It’s becoming a bit more restrictive now in Beijing. This week our complex banned delivery people from entering our buildings so now all deliveries are dropped off outside of the main entry doors and we go pick them up ourselves. At least deliveries are still consistently coming. Covid numbers for Beijing were up over 80 a couple of days this week so there are parts of Beijing where barriers have been erected while some areas have gone into a more severe Shanghai-like lockdown, and some people have even been bused to central quarantine. The outlook isn’t good, but I remain hopeful (fingers crossed) that we can avoid a serious citywide closure that lasts indefinitely. A few more of my friends and associates are leaving China for good. Some are leaving and heading back to their home countries without even having a soft landing/job waiting for them, they’ve just had enough of the Shanghai lockdown. Many of them do have automotive backgrounds so for the readers in Europe and the US, if you’re looking for qualified consultants and/or industry folks both on the technical or commercial side, shoot me a note maybe I can make an introduction. As someone who’s lived in China for the last 12 years there has always been moments of frustration that led to expats leaving. That said, there’s ALWAYS another set of younger, single, and ambitious expats to come take their place, but there’s been a downward trend over the last several years as the number of expats in cities like Beijing, Shenzhen, and Shanghai shrinks. Further, people I trust believe that this time, it’s gonna leave a mark and that the economy will not be the same. If I were young, ambitious and wanted to live abroad for a few years, I may not choose China, in fact, I would likely choose Vietnam. For those that haven’t been to Vietnam recently or ever, go for a visit. Saigon’s (I refuse to call the place of my birth Ho Chi Minh City) energy is infectious. A bit of irony in me saying this but it reminds me of the energy I felt the first few times I went to Shanghai years ago. Lots of beaches, amazing food, friendly, hardworking and entrepreneurial people with a cost of living that’s doable. Along with expats leaving, companies have been dealing with the increasing number of challenges of doing business in China and how much more expensive it’s gotten to do said business, especially when compared to the costs in South Asia and Southeast Asia. On the other side, domestic Chinese companies have really become much better with design, quality, and branding and that’s made competing for the Chinese consumer much more challenging with customer acquisition costs growing. A perfect example is the EV sector. If companies were on the fence about doubling down on investment in China, the Shanghai debacle may be the straw that broke the camel’s back. After years of investment, they may see that the market for their product has become too competitive to really gain any significant share and believe that there are better returns for their investments in other parts of the world. That would help explain Volkswagen’s vocal commitment to the US market and goal of doubling market share in the US by 2030 and Hyundai’s recent announcement of investing >$10B, most of it before 2025. They see a better return for their investment while also having to deal with less non-business related BS. The only other country in this world that can challenge China in regard to manufacturing prowess is India and that’s only in theory since for the longest time and for a number of reasons, India has been unable to compete. So will the Indian govt. see an opportunity to attract that FDI? The clear winners in all of this are and will continue to be Thailand, the Philippines, Vietnam, Bangladesh, Singapore and a few other SEA countries. But even if you combined all those countries together, they still may not be able to compete with China in manufacturing capacity so although I do see companies looking elsewhere for cheaper growth prospects, they will remain present in China as long as it remains a cash cow and isn’t too mafan (read: too much trouble) even if just to maintain the status quo since this market still dwarfs the dozens of other markets they sell into, many by a lot. I finally booked my plane ticket back to the US. It didn’t break the bank either so that’s one big burden I won’t have to think about anymore. I’ll have a TON to do and likely a bit of domestic travel while I am there visiting family, friends, associates, clients and places on both the best coast and east. This also means I’ll definitely be in Detroit for the auto show so for those planning to be in town that week, let’s meet up! Last week, we dropped our latest China EVs & More MAX episode with Steve Levine as our guest. For those who aren’t familiar with Steve, he’s the Editor at The Electric, a weekly newsletter that focuses on batteries and EVs. I originally reached out to him a few months ago to ask if he’d participate in the MOBILIT/E Conference and he not only participated but hosted a fireside with Levi Tillemann, the head of Policy at Ample, the US’s best known battery swapping startup. Lei and I had such a great time talking with Steve that we couldn’t decide what parts to cut so we just broke our chat with him into two parts. For those who want to be educated on batteries, raw materials, different chemistries, China vs. the US, battery tech and much more, I invite you to have a listen to both episodes, I promise that you won’t be disappointed. Please join Lei and me for this week’s China EVs & More Twitter Spaces room on Thursday, 05.26 – 9pm EST, Friday, 05.27 – 9am China local time. For getting a download on all that’s happening in the space. Those that aren’t able to join, the China EVs & More podcast is available wherever you grab your podcasts from. Most of our back pods are posted and the descriptions will be able to tell you what we discussed that particular episode. QUOTED - Asia Nikkei. We know about the importance of CATL & BYD batteries to the Chinese EV sector but do we know who’s currently in 3rd place? That’s right, it’s CALB! Who you say??? I had a chance to speak with Zach Coleman and CK Tan for this story on CALB, which started out as an aviation supply company but quickly shifted to EV batteries and has the backing of some pretty substantial provincial level governments as well as private backers like Xiaomi founder Lei Jun and Sequoia Capital. To learn more about the 6th largest battery cell provider in the world, click on the link here. - Sixth Tone. If you want to know why it’s so hard for the OEMs to get back online, read this article that details the challenges that Tesla ran into when it tried opening ShanghaiGiga back up a couple of weeks ago. And these types of challenges aren’t going away anytime soon which means that production could be halted again and again with no real momentum being built up. Click here for those details. - The Ojo-Yoshida Report. I wasn’t quoted but I was a guest on their podcast where we talked China EVs & AVs. Funny with the shoe being on the other foot but Junko, George, and Bola asked some great questions and I did my best to answer them thoughtfully – if you want to hear me answering instead of asking the questions – here’s the link. TESLA - Tesla is down ~40% since early April, is the party over for them? You’d be forgiven to think that you’ve heard this one before. A lot of people have taken a bath betting that Tesla is overvalued. The ONLY reason I track their share price is because it’s basically the only way to keep score. But nothing about Tesla’s numbers, including the share price, makes any sense. I think that has a lot to do with western analysts that haven’t the faintest idea of how Tesla operates in China yet make HUGE proclamations about how well they’re going to do globally. If they can’t speak intelligently about what Tesla is doing in China, walk away just walk away. I say that because China is where Tesla’s bread is going to be buttered for the foreseeable future both from a sales and a production standpoint. They JUST doubled down on China by committing to increasing capacity to 2M units at Tesla City, that’s the name I coined for Linggang area in Pudong aka ShanghaiGiga. And now that they have BerlinGiga online, the lion’s share of that production will need to be consumed domestically. Sure, Tesla will use Shanghai capacity to export to Japan, Korea, SEA and Oz but if a few years from now the majority of their capacity is exported, they’re in BIG trouble in the China market. Remember that Elon said he wants to sell 20M cars by 2030 so Tesla NEEDS to rely on China, in the same vein that VW Group relies on China. To their detriment. He can’t get to 20M units if he doesn’t sell at least 6-8M of them right here. The US and EU will play their sales roles for Tesla too but even though the EV markets for the US and EU are growing, their overall market demand is not – so we’re likely looking at an EU market that tops out at 14-15M units/annum and a US market that tops out at around 18M. Another wrinkle, Tesla will NOT be able to reach that lofty goal of 20M if they do NOT have multiple products that each sell in the 2-3M units/annum. Cybertruck is NEVER on its best day going to do that. The Model 3 is already seeing declining sales. What things (with an ‘s’) does Tesla have in the pipeline that would warrant global share like that, I can’t wait to see! And by 2030, there will be more products than ever for a consumer to choose from which should eat into Tesla’s share. So that leaves Tesla selling into fleets (perhaps robotaxis), which it is experimenting with now to push that volume. The number that I want to throw out is that currently Toyota and VW Group are the world’s largest automakers at about 10M units sold/year and they fight each other for that title almost annually. And on top of that, they hit those numbers with more than one brand. Tesla’s goal is to double that. I’ve just gamed out a bit how Tesla may get to 20M by 2030 but what’s clear is that it isn’t going to be easy and the road will only get tougher. Say what you want about some of their competitors, Toyota and Hyundai are pretty well managed companies, not to mention there could be some late-comers (read: Apple) that have something to say about who leads in the mobility space in the future. The key takeaway from all of this – There is NO scenario I see that Tesla gets to 20M without China playing a significant role both in production and sales. Then again, Elon could be just riffing and throwing out random goals that aren’t rooted in reality or any Tesla strategic plan to get there. GET SMARTER - If USA EV Inc is going to lose, it’s going to be here. In the trenches, and by trenches I mean everything that is outside of the car. Let’s just say the OEMs get the infotainment and UX right inside the car – that’s only half of the battle! Tech companies are going to get this right – Chinese EV makers are getting it right (see NIO app stickiness) so the legacies also need to get this right. It becomes a qualifier not a differentiator. That’s unless you get it REALLY right and become the benchmark, but we are getting ahead of ourselves here. It’s selecting the ‘appropriate’ features for the app, putting them all together and having it work alongside the vehicle features that together create one, seamless, compelling UX. Stuff just needs to make sense, and that’s hard. Customers, especially younger ones will want to explore how far they can take their vehicle’s capabilities while NOT in the car. Whether it’s turning on the aircon so that the seats aren’t scorching hot prior to entry, remotely locking the doors, to vehicle theft detection and diagnostics, all of those functions and plenty more should be at an owner’s fingertips via an app when they purchase vehicles now. Even speaking with someone or finding out the latest software bug and patch should ALL be communicated via the app. Automakers have NEVER had this opportunity to build brand loyalty and a (+) Net Promotor Score since once they bought the car, they handed the customer relationship over to the dealer. Now they can directly affect brand perception through a great product and then reinforce it with a user centered, robust app. On top of this, that app should cost next to nothing to build but it needs to be built right and without bugs. They only have one chance to make that first impression, right? The backend could get a bit hairy but that’s all being worked out enterprise-wide isn’t it? AND this is why I preach that OEMs need tech folks in leadership roles. The car plays a less important role as part of the customer’s entire journey. It begins when they wake up or even the night before since they would likely have access to a person’s calendar and know when and where the next appointment is, what buying habits the person has and plug-ins that link external, real-time data to their custom feed. When it is designed well, it’s a thing of beauty, when it’s not it’s a freakin’ nightmare. People won’t want to use it but will happily blame the brand, not the app for the design flaws. This is SO important that I hope more OEMs review the results of the referenced JD Power’s OEM EV App Benchmark study and make the necessary adjustments to the UX and prioritize it in the future as one of the key touchpoints for a great customer relationship and brandbuilding. THE MOST INTERESTING THINGS THAT HAPPENED THIS WEEK - Are India’s electric vehicle hopes going up in smoke? Recently in India, there has been a bit of excitement about finally cleaning up the choking pollution and one of the tools they were going to use to do that? Two-wheeled scooters. Companies like Gogoro were entering the market through partners (Hero) while electric scooter startups like Ola Electric were popping up left and right hoping to beat the legacy petrol scooter makers like Hero, Honda, Yamaha to the electric promised land. Much of this fervor and excitement has started to fade as recent battery fires have sounded alarm bells about whether these scooters, or more appropriately the scooter batteries were tested properly before launching to the public. One thing that’s important to note about Asia, especially South and Southeast Asia is that these scooters are not just used for individuals to get around but they can be used to transport families around. With horrific videos of scooters and sometimes even people catching on fire, it can scare people away - which is exactly what it’s done in India. Every few years, investment pours into India with the belief that they can be the next China. Let me just stop everyone right there. There will NEVER be another China. India will move, develop and adopt new technologies at its own pace. If you have the patience and importantly, the capital to wait for that moment when the Indian economy reaches critical mass, there’s a monster opportunity on the other side but too many investors have been optimistic for too long about India’s ‘potential.’ And unfortunately, with two wheeled mopeds, this time it doesn’t seem like the market wasn’t ready but the companies. IN THE NEWS - The latest on the Apple Car. The latest on the Apple Car is that it’ll be launched sometime in 2025. There’s been a recent surge in hiring from traditional automotive companies and EV startups alike to build out the team. Since it’s inception, there have been numerous fits and starts that included a few different changes in leadership to ‘Project Titan,’ most that corresponded with changes in strategy moving from both a HW/SW product to a mostly SW offering. Apple will still need an OEM partner to manufacture their vehicle but how much design control they have over that vehicle is what’s currently unknown. This article does a pretty good job of accurately summarizing the history of the project as well as what the latest news is. At least it aligns with a lot that I’ve been told so for those playing catch up, this may be worth a read for you. - Surprise! Didi has decided to delist. Of course, this surprises no one and where they go from here is still very much up in the air as they’ve not been taken out of timeout by the Chinese govt yet. This has to be one of the conditions for getting back to operating without any constraints but what else will they need to do? This isn’t the end of the story, expect another one or two twists before the saga is finally over. TRENDING ON SOCIAL MEDIA - Bosch bets on WeRide. With the US capital markets off-limits for companies like WeRide, Pony, and Momenta, they need to raise more venture capital to launch more pilots and frankly keep their doors open. These AV startups will need to find ways to generate revenue in the near term though if they’re to continue to grow their valuations. It looks like WeRide is currently valued at $4.4B after this Bosch investment but how much more will they and their peers have to raise and how much more of the company will they need to give up to keep the capital coming in? This on the heels of 2nd wave AV startups like DeepRoute and QCraft who seem to be nimbler and more aggressive with their product launches. Is it slow and steady wins the race or just whoever raises more capital? I thought Bosch was working on their own HW/SW stack? How is this going to work? Did Bosch need this because they need a Chinese partner to enter the market? Lots of questions in my mind that need answering. BY THE NUMBERS - -19%. That’s how much China May retail car sales is forecasted to shrink YoY. And everybody is hurting (>80% of car companies), not just a couple of automakers. This is in addition to April shrinking 35.4% YoY. This is worrying enough that the Chinese govt is rumored to be considering a stimulus to get the sector back on track. But as long as Covid continues to linger, the prospects of growth in the sector will be very suspect. - Correction: ¥10K - That’s how much QCraft’s L2 solution that was announced last week is going for. I fatfingered $10K! This shouldn’t be confused with DeepRoute’s $10K L4 solution that’s currently being piloted by vehicles in Shenzhen although it does seem that QCraft are gunning for lowest cost stack bragging rights for China alongside DeepRoute. A little friendly competition never hurt anyone and as long as they push each other, the sector should benefit. And put pressure on the other players to do more …with less. —— This weekly newsletter is a collection of articles we feel best reflect the happenings of the week or important trends that have effects on the automotive and mobility sectors here and in the US, we also provide a point of view that we hope educates and sparks debate.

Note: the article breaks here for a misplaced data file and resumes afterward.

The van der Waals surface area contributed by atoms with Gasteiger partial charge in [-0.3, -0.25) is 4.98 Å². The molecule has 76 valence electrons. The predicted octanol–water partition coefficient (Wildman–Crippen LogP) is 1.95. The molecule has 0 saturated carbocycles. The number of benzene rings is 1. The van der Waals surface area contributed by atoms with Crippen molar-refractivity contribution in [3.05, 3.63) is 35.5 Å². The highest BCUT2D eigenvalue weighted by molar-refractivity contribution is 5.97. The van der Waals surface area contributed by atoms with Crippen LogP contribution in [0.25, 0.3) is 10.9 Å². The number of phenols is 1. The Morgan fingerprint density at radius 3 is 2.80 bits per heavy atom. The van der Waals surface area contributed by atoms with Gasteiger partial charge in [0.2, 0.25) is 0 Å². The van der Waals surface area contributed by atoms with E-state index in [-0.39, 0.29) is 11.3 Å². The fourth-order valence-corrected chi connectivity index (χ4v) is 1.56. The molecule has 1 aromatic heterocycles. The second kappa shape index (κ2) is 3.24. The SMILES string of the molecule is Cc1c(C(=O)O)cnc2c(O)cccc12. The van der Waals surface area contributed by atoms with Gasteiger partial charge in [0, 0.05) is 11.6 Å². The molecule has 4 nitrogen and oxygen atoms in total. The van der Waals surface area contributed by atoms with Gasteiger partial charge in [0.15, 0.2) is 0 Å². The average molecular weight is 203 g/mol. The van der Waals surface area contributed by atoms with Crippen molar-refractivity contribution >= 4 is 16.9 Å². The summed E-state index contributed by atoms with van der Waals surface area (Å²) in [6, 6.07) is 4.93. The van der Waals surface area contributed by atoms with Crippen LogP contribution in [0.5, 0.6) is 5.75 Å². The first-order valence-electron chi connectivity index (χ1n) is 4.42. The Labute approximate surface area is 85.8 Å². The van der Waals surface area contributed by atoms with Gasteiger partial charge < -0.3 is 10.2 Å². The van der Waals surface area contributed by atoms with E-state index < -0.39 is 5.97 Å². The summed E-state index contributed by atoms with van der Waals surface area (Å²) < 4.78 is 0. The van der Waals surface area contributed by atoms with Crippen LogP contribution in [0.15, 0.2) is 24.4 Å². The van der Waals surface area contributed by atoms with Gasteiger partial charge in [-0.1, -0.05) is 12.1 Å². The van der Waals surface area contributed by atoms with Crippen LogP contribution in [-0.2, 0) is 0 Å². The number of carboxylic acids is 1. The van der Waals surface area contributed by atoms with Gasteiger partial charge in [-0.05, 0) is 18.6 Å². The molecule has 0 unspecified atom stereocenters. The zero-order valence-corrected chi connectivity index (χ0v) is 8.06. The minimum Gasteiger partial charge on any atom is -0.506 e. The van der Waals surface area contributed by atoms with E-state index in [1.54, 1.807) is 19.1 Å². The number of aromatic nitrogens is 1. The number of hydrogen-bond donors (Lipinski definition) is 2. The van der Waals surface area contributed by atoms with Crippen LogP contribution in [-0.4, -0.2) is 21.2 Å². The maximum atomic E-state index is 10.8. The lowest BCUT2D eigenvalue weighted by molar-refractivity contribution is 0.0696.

The Sino Auto Insights Team
Sino Auto Insights is a Beijing, China-based market research and advisory firm that specializes in assisting companies analyze, strategize, and develop products and services that will shape the future of mobility and transportation.
Members of our team have experience working in Detroit, Silicon Valley as well as here in China across multiple sectors and functions as entrepreneurs as well as working at larger companies like Apple, Google, Amazon, GM and FCA, and many others.